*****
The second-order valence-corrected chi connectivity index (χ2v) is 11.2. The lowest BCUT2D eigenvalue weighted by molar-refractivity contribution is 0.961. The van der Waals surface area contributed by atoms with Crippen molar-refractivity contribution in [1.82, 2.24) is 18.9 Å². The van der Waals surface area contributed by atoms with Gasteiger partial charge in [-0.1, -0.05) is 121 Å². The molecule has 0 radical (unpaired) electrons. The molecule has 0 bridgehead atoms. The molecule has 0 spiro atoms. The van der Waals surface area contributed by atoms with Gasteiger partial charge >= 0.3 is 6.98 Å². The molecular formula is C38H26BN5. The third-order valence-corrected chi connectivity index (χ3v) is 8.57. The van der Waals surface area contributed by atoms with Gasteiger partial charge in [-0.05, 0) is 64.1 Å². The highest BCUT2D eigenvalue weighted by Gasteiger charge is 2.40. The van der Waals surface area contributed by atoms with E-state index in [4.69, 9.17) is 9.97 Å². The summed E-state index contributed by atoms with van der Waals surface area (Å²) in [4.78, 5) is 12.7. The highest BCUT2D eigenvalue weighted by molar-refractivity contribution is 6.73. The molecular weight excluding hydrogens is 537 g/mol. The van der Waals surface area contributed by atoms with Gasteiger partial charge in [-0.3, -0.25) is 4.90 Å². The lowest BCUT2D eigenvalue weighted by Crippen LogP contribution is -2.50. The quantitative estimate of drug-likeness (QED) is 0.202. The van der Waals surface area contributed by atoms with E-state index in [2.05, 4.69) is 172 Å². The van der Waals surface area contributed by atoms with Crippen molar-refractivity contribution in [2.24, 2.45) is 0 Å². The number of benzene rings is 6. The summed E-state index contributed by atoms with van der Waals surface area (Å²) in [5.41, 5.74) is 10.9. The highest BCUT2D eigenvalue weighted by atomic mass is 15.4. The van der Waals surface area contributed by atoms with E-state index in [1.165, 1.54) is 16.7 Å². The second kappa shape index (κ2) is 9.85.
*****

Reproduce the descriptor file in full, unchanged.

The second-order valence-corrected chi connectivity index (χ2v) is 11.2. The lowest BCUT2D eigenvalue weighted by molar-refractivity contribution is 0.961. The van der Waals surface area contributed by atoms with Crippen molar-refractivity contribution in [1.82, 2.24) is 18.9 Å². The van der Waals surface area contributed by atoms with Gasteiger partial charge in [-0.1, -0.05) is 121 Å². The molecule has 0 radical (unpaired) electrons. The molecule has 0 bridgehead atoms. The molecule has 0 spiro atoms. The van der Waals surface area contributed by atoms with Gasteiger partial charge >= 0.3 is 6.98 Å². The molecular formula is C38H26BN5. The third-order valence-corrected chi connectivity index (χ3v) is 8.57. The van der Waals surface area contributed by atoms with Gasteiger partial charge in [-0.05, 0) is 64.1 Å². The highest BCUT2D eigenvalue weighted by Gasteiger charge is 2.40. The van der Waals surface area contributed by atoms with E-state index in [4.69, 9.17) is 9.97 Å². The summed E-state index contributed by atoms with van der Waals surface area (Å²) in [4.78, 5) is 12.7. The highest BCUT2D eigenvalue weighted by molar-refractivity contribution is 6.73. The molecular weight excluding hydrogens is 537 g/mol. The van der Waals surface area contributed by atoms with Gasteiger partial charge in [-0.3, -0.25) is 4.90 Å². The lowest BCUT2D eigenvalue weighted by Crippen LogP contribution is -2.50. The quantitative estimate of drug-likeness (QED) is 0.202. The van der Waals surface area contributed by atoms with E-state index in [2.05, 4.69) is 172 Å². The van der Waals surface area contributed by atoms with Crippen molar-refractivity contribution in [2.24, 2.45) is 0 Å². The number of benzene rings is 6. The summed E-state index contributed by atoms with van der Waals surface area (Å²) in [5.41, 5.74) is 10.9. The highest BCUT2D eigenvalue weighted by atomic mass is 15.4. The van der Waals surface area contributed by atoms with E-state index in [1.165, 1.54) is 16.7 Å². The second kappa shape index (κ2) is 9.85.